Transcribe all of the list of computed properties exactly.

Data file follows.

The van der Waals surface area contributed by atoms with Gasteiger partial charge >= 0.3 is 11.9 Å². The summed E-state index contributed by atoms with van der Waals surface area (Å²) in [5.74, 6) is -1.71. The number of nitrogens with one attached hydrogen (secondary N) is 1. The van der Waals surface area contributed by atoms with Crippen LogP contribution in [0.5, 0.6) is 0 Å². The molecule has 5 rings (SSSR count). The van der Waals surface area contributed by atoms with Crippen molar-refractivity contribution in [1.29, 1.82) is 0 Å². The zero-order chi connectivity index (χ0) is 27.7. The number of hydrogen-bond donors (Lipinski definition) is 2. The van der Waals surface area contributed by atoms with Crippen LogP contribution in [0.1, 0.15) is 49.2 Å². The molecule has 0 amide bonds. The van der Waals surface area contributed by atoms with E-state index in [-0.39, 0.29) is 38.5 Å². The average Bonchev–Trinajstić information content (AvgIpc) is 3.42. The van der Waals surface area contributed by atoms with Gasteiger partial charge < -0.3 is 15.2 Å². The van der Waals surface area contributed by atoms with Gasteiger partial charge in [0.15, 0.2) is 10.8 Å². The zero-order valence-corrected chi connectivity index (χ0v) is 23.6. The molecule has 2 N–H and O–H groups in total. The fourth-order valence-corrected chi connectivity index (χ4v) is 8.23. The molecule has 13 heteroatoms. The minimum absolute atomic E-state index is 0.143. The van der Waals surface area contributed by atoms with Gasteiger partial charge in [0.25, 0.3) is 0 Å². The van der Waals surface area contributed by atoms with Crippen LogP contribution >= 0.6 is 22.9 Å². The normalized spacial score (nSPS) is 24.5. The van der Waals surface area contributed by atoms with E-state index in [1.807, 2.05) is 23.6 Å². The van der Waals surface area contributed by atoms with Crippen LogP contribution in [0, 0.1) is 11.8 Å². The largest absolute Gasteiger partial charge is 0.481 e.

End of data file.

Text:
The van der Waals surface area contributed by atoms with Gasteiger partial charge >= 0.3 is 11.9 Å². The summed E-state index contributed by atoms with van der Waals surface area (Å²) in [5.74, 6) is -1.71. The number of nitrogens with one attached hydrogen (secondary N) is 1. The van der Waals surface area contributed by atoms with Crippen LogP contribution in [0.5, 0.6) is 0 Å². The molecule has 5 rings (SSSR count). The van der Waals surface area contributed by atoms with Crippen molar-refractivity contribution in [1.29, 1.82) is 0 Å². The zero-order chi connectivity index (χ0) is 27.7. The number of hydrogen-bond donors (Lipinski definition) is 2. The van der Waals surface area contributed by atoms with Crippen LogP contribution in [0.1, 0.15) is 49.2 Å². The molecule has 0 amide bonds. The van der Waals surface area contributed by atoms with E-state index in [-0.39, 0.29) is 38.5 Å². The average Bonchev–Trinajstić information content (AvgIpc) is 3.42. The van der Waals surface area contributed by atoms with Gasteiger partial charge < -0.3 is 15.2 Å². The van der Waals surface area contributed by atoms with Gasteiger partial charge in [0.15, 0.2) is 10.8 Å². The zero-order valence-corrected chi connectivity index (χ0v) is 23.6. The molecule has 2 N–H and O–H groups in total. The fourth-order valence-corrected chi connectivity index (χ4v) is 8.23. The molecule has 13 heteroatoms. The minimum absolute atomic E-state index is 0.143. The van der Waals surface area contributed by atoms with Gasteiger partial charge in [0.25, 0.3) is 0 Å². The van der Waals surface area contributed by atoms with Crippen LogP contribution >= 0.6 is 22.9 Å². The normalized spacial score (nSPS) is 24.5. The van der Waals surface area contributed by atoms with E-state index in [1.807, 2.05) is 23.6 Å². The van der Waals surface area contributed by atoms with Crippen LogP contribution in [0, 0.1) is 11.8 Å². The largest absolute Gasteiger partial charge is 0.481 e.